[Mopane] used to look bad in time. Most of the flutes I make don't have a finish on them. I put oil on them and I put shellac on them. Oil keeps the timber alive. [Other, harder finishes, may be] actually keeping the timber away from what can nourish it.
The theme of life came across very powerfully at this point and throughout the entire process. The fact that timber was organic and constantly able to change, in good and sometimes bad ways, was recognised. However old a flute may be does not prevent it from responding to a changed environment by shrinking or cracking. The ability to respond, in other words, to be alive, seemed to be the most exciting thing about the use of a material which is 'made from living cells, so everything is, sort of, linked together like a structure.' The unpredictability of response was considered to be 'part of the fun of using natural materials.' The ability of the timber flute to improve with playing was found to be quite alluring.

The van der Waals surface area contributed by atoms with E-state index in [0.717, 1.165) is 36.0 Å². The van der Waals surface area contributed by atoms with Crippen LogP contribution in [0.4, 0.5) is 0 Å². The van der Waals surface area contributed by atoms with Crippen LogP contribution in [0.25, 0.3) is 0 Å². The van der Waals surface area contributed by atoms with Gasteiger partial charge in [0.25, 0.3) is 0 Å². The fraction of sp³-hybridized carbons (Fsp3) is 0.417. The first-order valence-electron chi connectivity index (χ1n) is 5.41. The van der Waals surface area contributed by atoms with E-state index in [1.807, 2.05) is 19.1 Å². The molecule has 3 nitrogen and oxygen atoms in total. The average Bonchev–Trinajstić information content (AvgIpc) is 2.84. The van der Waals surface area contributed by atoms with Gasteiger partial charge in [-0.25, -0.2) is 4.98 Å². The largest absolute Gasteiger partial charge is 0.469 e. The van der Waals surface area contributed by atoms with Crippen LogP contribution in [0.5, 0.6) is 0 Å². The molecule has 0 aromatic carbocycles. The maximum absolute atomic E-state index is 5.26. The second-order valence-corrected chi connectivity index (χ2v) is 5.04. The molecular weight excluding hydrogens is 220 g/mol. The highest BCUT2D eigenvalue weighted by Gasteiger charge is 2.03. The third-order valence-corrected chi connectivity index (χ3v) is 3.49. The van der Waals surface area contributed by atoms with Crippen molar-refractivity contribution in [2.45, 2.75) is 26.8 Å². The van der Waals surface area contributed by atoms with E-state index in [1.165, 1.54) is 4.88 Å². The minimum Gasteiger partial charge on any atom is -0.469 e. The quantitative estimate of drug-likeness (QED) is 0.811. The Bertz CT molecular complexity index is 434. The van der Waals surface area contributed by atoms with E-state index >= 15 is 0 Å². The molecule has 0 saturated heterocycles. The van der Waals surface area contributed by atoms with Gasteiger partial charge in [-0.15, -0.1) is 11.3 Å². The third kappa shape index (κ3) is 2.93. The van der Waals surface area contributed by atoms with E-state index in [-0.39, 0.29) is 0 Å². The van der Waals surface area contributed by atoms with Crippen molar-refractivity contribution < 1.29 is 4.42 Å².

Being organic and from the countryside gives timber an added dimension. Not only does the idea bring with it a sense of place but it also carries a spiritual connection with the earth.
[With instruments that are made] from things that grew naturally, there's a sense of the countryside, a sense of something natural. [The music] has a spirit or has a life, which came from the earth.
Finally, the idea that each timber has its own personality emerged. Aspects of this personality are influenced by the physical properties of the timber, for instance, the density or hardness. This personality can manifest itself in the form of colours and palette of sounds the instrument can offer and the manner in which it behaves in different circumstances. Bearing in mind that these characteristics may be influenced by the player, the maker stated: